Bible Studies
Written by Jim Jordal   
Thursday, 11 March 2010


By Jim Jordal

Everyone knows that the Caribbean nation of Haiti recently suffered an earthquake of Herculean proportions, and that Haiti is one of the poorest nations on earth. What they don’t know is the connection between poverty and foreign debt in Haiti that has grossly magnified the already horrendous physical damage done by the quake.

Last week’s Chilean earthquake was of larger magnitude, but Chile will probably recover more rapidly because of better infrastructure and greater government ability to focus on the problem. Chile is a much more developed country than is Haiti, and there are several good reasons for this difference.

News reports from Haiti bemoan the lack of infrastructure—roads, bridges, dams, electrical grids—that makes it difficult to get aid to where it is needed. Non-existent sanitation facilities and a fresh water shortage also threaten survivors with various diseases. Most people explain the lack of facilities and infrastructure by blaming it on poverty, which is true as far as it goes. But the poverty that led to these shortages is directly traceable to the Haitian foreign debt held by Western banks and financial institutions.

In modern times Haiti has always been deeply in debt. After gaining freedom from France in 1804, Haiti became a victim again as the French under threat of arms saddled Haiti with a debt of 90 million gold francs in retribution for France’s "loss" of free labor. It took Haiti 122 years to pay off this debt.

Then came the Duvalier regime (1957 to 1986) in which "Papa Doc" and "Baby Doc" Duvalier looted the country of half a billion dollars—most of it stolen from Western loans originated by the World Bank and International Monetary Fund. These "odious" debts, so-called because they originated under a dictatorship and were never used to benefit the Haitian people, mandated conditions for repayment (structural adjustments) that siphoned off money for loan service that should have gone for infrastructure, schools and medical care.

The sad debt saga continues to this day. Under urging from JubileeUSA and other international debt-canceling efforts, G-7 financial ministers have finally agreed to cancel Haiti’s foreign debt. But this has happened before. Canceled or reduced debt has been replaced by new loans as Western banks take advantage of natural disasters, greedy rulers, and public deprivation to continue loaning to nations with little or no capacity for repayment (except through new loans). Watch to see how this plays out as Haiti struggles to rebuild her nation, the massive cost of which cannot be paid for without either gifts or new loans.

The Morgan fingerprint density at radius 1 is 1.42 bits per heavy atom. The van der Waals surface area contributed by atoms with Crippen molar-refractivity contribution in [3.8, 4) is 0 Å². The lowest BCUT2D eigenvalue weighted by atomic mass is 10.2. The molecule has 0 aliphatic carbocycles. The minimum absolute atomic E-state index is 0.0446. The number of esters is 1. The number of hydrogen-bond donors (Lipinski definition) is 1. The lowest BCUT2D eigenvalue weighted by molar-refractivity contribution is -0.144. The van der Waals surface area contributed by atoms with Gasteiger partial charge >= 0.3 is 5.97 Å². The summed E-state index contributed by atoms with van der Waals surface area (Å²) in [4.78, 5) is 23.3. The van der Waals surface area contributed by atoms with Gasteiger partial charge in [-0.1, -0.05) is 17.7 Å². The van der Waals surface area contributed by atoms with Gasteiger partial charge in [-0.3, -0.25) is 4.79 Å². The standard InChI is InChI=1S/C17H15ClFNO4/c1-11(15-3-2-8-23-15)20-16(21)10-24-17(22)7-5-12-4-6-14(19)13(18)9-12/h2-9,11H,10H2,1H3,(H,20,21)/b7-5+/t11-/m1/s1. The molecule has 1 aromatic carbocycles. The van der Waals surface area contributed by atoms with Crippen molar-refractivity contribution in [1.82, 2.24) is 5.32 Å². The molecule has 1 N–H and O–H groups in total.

I’m indebted to Canadian commentator Naomi Klein for much of the information in this writing. She says, "…it is Haiti’s weak infrastructure that turns challenges into disasters and disasters into full-fledged catastrophes." Debts and compound interest charges have thus far soaked up the money that could have built an infrastructure capable of aiding recovery from disaster. So foreign debt, poverty, and the inability to quickly recover from natural disasters are causally related. Now let’s see what foreign banks and financial agencies can cook up to keep Haiti under continued financial oppression and political control.

Debt used to control and oppress people or nations is a grievous sin against God’s Jubilee provisions found in Leviticus 25. We don’t seem to understand what God says again and again in His word: Debt and usury provide the vehicle for massive discrimination and oppression by those holding the debt over those owing it. As wise king Solomon said: "The borrower is servant to the lender."

Both Haiti and Chile have recently suffered under dictators. But it is Haiti that has paid far larger a proportion of its national wealth to foreign financiers over the past several centuries. Therein lies a major difference in their respective abilities to recover from natural disaster.

As long as debt and interest continue to soak up money that should be used for various public services, Haitians will only slowly and haltingly move into the needed restructuring and rebuilding of their nation. If you believe that we are all part of the intertwined human family, then Haiti’s problem is also your problem and Haiti’s victory your victory.

I’m not sure it’s possible to deal adequately with poverty here at home when even more desperate conditions exist around the world. Helping even one person or nation—whoever it is and however aid is delivered—is the same as helping ourselves and our nation.